Text wrap in NSTextView-> how to get wrapped NSString

  • Hello,
    I would to simulate wrapped nstextview. I found I can resize used text
    area and set my preferred wrapstyle but when I get out the relative
    NSString it still remain unwrapped (correct it's right). Now I would
    to get, for each line in NSTextView what character is the last of the
    line, this screenshot should be clear
    <http://img526.imageshack.us/img526/440/wrappingrq2.png>
    so I'll add and \n to effective have the wrapped nsstring.
    Anyone can help me?
    Thanks a lot
    mlc
  • On Oct 22, 2007, at 10:13 AM, malcom wrote:

    > Hello,
    > I would to simulate wrapped nstextview. I found I can resize used text
    > area and set my preferred wrapstyle but when I get out the relative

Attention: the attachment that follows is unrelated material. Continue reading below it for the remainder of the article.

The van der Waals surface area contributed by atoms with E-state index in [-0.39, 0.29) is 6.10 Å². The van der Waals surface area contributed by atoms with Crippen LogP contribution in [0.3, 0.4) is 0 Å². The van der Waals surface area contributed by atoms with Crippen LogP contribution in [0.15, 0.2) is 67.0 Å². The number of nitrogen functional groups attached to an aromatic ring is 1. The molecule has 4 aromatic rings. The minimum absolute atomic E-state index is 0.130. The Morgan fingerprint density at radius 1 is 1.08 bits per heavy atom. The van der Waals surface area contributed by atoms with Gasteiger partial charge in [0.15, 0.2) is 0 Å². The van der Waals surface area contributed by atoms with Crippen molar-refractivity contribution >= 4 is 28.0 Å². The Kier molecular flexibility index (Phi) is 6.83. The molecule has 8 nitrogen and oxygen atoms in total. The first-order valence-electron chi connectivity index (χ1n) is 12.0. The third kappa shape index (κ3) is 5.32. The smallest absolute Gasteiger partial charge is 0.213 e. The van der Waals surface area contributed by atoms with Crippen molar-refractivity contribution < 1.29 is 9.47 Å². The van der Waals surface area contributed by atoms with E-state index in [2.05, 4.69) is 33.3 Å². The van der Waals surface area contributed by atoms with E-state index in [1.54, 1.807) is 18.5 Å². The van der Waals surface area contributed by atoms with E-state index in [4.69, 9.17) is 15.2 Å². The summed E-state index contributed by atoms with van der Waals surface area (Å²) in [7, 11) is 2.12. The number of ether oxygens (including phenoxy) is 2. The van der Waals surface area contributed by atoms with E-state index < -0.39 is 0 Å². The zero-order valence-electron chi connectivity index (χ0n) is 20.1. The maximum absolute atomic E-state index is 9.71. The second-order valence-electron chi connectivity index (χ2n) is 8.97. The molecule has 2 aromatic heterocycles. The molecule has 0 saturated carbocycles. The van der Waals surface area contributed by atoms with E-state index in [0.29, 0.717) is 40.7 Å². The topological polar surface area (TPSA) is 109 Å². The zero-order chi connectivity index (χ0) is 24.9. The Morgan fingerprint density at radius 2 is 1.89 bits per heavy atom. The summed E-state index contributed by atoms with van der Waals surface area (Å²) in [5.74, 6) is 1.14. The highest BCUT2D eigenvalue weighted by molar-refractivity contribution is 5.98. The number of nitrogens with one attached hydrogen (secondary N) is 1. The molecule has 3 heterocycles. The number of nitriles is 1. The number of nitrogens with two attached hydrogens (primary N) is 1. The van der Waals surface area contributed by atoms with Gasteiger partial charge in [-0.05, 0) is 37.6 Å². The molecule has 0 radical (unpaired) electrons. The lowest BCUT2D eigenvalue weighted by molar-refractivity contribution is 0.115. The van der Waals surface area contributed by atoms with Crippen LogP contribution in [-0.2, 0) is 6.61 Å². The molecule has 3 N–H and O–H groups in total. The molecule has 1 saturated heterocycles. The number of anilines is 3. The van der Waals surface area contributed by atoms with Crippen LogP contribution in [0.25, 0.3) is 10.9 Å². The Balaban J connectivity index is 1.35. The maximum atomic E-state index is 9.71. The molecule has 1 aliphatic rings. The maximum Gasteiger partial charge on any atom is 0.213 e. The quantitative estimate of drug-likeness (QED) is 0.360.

> NSString it still remain unwrapped (correct it's right). Now I would
    > to get, for each line in NSTextView what character is the last of the
    > line, this screenshot should be clear
    > <http://img526.imageshack.us/img526/440/wrappingrq2.png>
    > so I'll add and \n to effective have the wrapped nsstring.
    > Anyone can help me?

    There are a whole bunch of methods that NSLayoutManager provides for
    this sort of thing, but it is important to realize that your approach
    is going to have problems:

    1) If the text is fully justified, you will loose that (since the
    last line of a paragraph is not fully justified, and by adding a
    return character you'll make all of the lines the last line)
    2) If there is any extra paragraph space (see NSParagraph's
    paragraphSpacing  and paragraphSpacingBefore), this will cause all
    the text to have different line spacing (since again, everything
    becomes a paragraph and the space between lines of a paragraph would
    be different than the spaces between paragraphs)
    3) Any sort of indenting for the first line (NSParagraph's